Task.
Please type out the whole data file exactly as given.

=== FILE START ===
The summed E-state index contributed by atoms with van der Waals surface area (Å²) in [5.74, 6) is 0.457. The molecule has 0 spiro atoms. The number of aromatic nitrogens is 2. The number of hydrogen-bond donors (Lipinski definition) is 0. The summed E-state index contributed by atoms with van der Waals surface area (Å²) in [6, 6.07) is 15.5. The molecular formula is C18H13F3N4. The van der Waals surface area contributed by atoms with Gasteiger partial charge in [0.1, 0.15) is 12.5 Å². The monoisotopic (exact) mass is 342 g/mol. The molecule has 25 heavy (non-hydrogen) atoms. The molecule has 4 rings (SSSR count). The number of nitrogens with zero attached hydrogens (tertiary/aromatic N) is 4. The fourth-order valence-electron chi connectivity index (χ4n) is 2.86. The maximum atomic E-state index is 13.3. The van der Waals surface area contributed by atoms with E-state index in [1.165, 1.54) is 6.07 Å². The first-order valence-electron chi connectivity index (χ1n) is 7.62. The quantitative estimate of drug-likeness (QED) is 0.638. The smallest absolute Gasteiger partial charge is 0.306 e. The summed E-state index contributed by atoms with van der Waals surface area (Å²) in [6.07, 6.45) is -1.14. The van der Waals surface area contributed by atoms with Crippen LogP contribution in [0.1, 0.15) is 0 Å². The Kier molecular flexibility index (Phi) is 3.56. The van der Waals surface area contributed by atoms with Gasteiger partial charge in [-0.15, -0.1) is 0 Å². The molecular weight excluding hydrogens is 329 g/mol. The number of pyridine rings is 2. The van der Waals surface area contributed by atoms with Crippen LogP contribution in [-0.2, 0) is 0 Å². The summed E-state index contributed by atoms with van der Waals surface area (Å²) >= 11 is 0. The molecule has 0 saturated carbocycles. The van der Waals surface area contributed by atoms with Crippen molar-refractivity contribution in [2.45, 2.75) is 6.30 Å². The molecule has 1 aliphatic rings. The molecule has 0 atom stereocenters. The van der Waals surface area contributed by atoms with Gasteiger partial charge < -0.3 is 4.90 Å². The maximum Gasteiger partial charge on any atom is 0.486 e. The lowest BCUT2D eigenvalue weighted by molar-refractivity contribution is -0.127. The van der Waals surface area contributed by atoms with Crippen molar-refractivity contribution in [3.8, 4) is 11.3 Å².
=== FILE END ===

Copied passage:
The summed E-state index contributed by atoms with van der Waals surface area (Å²) in [5.74, 6) is 0.457. The molecule has 0 spiro atoms. The number of aromatic nitrogens is 2. The number of hydrogen-bond donors (Lipinski definition) is 0. The summed E-state index contributed by atoms with van der Waals surface area (Å²) in [6, 6.07) is 15.5. The molecular formula is C18H13F3N4. The van der Waals surface area contributed by atoms with Gasteiger partial charge in [0.1, 0.15) is 12.5 Å². The monoisotopic (exact) mass is 342 g/mol. The molecule has 25 heavy (non-hydrogen) atoms. The molecule has 4 rings (SSSR count). The number of nitrogens with zero attached hydrogens (tertiary/aromatic N) is 4. The fourth-order valence-electron chi connectivity index (χ4n) is 2.86. The maximum atomic E-state index is 13.3. The van der Waals surface area contributed by atoms with E-state index in [1.165, 1.54) is 6.07 Å². The first-order valence-electron chi connectivity index (χ1n) is 7.62. The quantitative estimate of drug-likeness (QED) is 0.638. The smallest absolute Gasteiger partial charge is 0.306 e. The summed E-state index contributed by atoms with van der Waals surface area (Å²) in [6.07, 6.45) is -1.14. The van der Waals surface area contributed by atoms with Crippen LogP contribution in [0.1, 0.15) is 0 Å². The Kier molecular flexibility index (Phi) is 3.56. The van der Waals surface area contributed by atoms with Gasteiger partial charge in [-0.15, -0.1) is 0 Å². The molecular weight excluding hydrogens is 329 g/mol. The number of pyridine rings is 2. The van der Waals surface area contributed by atoms with Crippen LogP contribution in [-0.2, 0) is 0 Å². The summed E-state index contributed by atoms with van der Waals surface area (Å²) >= 11 is 0. The molecule has 0 saturated carbocycles. The van der Waals surface area contributed by atoms with Crippen molar-refractivity contribution in [2.45, 2.75) is 6.30 Å². The molecule has 1 aliphatic rings. The molecule has 0 atom stereocenters. The van der Waals surface area contributed by atoms with Gasteiger partial charge < -0.3 is 4.90 Å². The maximum Gasteiger partial charge on any atom is 0.486 e. The lowest BCUT2D eigenvalue weighted by molar-refractivity contribution is -0.127. The van der Waals surface area contributed by atoms with Crippen molar-refractivity contribution in [3.8, 4) is 11.3 Å².